Archive for September, 2006|Monthly archive page
no. not the ps3 — yet. their batteries.
just checking on a couple things for the ps3:
- exploding power brick.
- exploding wireless controllers.
so. there has been some hullaballoo about microsoft offering free repairs on the original batches of of xbox 360’s. most folks are thinking “duh!” and a lot of other people are saying things like “better late than never.”
i’m a little skeptical tho. maybe it’s the marketing guy in me, but, timing anyone? hello?
here’s the skinny:
i don’t buy the “analyzing recent repair data” line. recent? it’s been almost a year. there was a flood of overheating requests at the beginning. they didn’t need a year to figure this one out.
so, what do they do? well. instead of a price drop, they are keeping the same “value” price, but using incentive techniques like bundling to add value to the 360’s on shelves. (stay with me, here. i’m getting there.) so, what is another subsidized “value-add” they can come up with? fixing (rightfully) busted xbox 360’s.
“all goodwill,” you say.
“exactly,” i say.
they know (as well as anyone with half a brain) that sony’s ps3 is going to have huge, huge manufacturing problems coming out of the gate. and, similar to “bundling” strategies employed by nintendo and microsoft, sony also has to deal with “free replacements” for this first batch. why? because microsoft is offering it on their xbox 360’s.
however, the difference is that microsoft is starting to break even on the hardware, so, it’s not that big of a deal to them. it just adds more cost pressures to sony who’s already taking a gigantic loss on the console itself.
so, it comes out as a win-win for microsoft. foster goodwill with the market. put another nail in the coffin of a competitor.
so, this whole games on the ipod thing is a pretty big deal. a lot bigger than what folks are thinking about.
apple took the ipod from a passive experience (music) towards a more attention-driven experience (movies) and is heading towards an active experience (games).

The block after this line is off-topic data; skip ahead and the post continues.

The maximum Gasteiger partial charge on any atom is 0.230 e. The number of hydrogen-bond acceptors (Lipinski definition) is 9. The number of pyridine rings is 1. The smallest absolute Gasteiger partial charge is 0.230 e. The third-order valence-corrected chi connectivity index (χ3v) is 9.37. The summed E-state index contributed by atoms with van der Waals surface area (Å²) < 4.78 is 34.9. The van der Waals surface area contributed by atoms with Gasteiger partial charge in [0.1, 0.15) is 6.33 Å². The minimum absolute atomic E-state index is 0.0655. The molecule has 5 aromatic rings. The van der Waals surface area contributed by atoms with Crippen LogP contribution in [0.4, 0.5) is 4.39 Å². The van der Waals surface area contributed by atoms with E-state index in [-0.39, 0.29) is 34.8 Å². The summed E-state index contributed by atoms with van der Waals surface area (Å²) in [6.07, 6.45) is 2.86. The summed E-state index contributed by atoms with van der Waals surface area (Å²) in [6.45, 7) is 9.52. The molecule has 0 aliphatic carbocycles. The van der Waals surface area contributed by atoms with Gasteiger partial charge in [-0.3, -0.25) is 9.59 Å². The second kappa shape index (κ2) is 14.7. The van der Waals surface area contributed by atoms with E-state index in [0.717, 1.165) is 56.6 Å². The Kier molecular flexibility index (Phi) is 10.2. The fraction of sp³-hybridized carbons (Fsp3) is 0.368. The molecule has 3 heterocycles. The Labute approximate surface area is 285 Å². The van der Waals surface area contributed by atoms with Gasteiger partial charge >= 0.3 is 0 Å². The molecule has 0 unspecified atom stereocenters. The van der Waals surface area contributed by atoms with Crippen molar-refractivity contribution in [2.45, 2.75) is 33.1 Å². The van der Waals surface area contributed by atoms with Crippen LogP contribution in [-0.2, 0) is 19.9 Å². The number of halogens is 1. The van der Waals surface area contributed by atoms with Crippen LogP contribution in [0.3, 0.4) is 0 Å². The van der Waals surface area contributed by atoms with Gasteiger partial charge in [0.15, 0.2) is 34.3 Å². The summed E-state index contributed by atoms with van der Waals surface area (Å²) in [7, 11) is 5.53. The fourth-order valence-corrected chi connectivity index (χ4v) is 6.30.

why is that big?
well. aside from a headstart as a mainstream cultural mainstay, the ipod is a buddy. it’s your companion. it’s like carrying around your own theme music. everpresent but not the focus.
you can use it for its main purpose passively while you are doing anything else. that puts it into “attached-at-the-hip” mode. unlike, say, a psp or a gameboy who during 95% of the time you carry them around while you can’t play are just dead weight.
“yeah. but what about cell phones?”
this one can be summed up as simply as tool vs. lifestyle. phones are tools. an ipod is all recreation all the time. it’s all about small things like form factor and no keypad required. that dial is the grist of the ipod’s sex appeal. it’s a symbol of affluence, completely unlike the modern day cell phone. (despite what those cell phone belt-clip owners would tell you.)
it’s about establishing a beachhead and burrowing into the mainstream conciousness on your way to ubiquity. babysteps in establishing a marketing message on “what your product does.”
they didn’t start off marketing it as a multi-media device. however, that’s exactly where they’re heading.
No divine punishment will ever be meted out! The giant hammer will hang there, suspended, but not fall. Looking out from my tower – my robe resplendent, chin heavy in my palm – I will think of winter.
just since today seems to be the day that a huge wrecking ball crushes the thing that will be the ps3, i’d like to share a bit of nostalgia with you guys about the cause of sony’s manufacturing problems.
the blue laser.
the aperture is the biggie tho. i really don’t know how to convey the craziness that is the blu-ray optical head. you’re increasing the width of the laser by 40%, running it though a completely newly invented, crazy dual-lens assembly thing to get the smallest-ever-concieved divot on the disc. it’s truly almost a magical thing. the utter precision it requires is unlike any other pickup ever created. i mean, it’s like a freakin’ optical hard drive.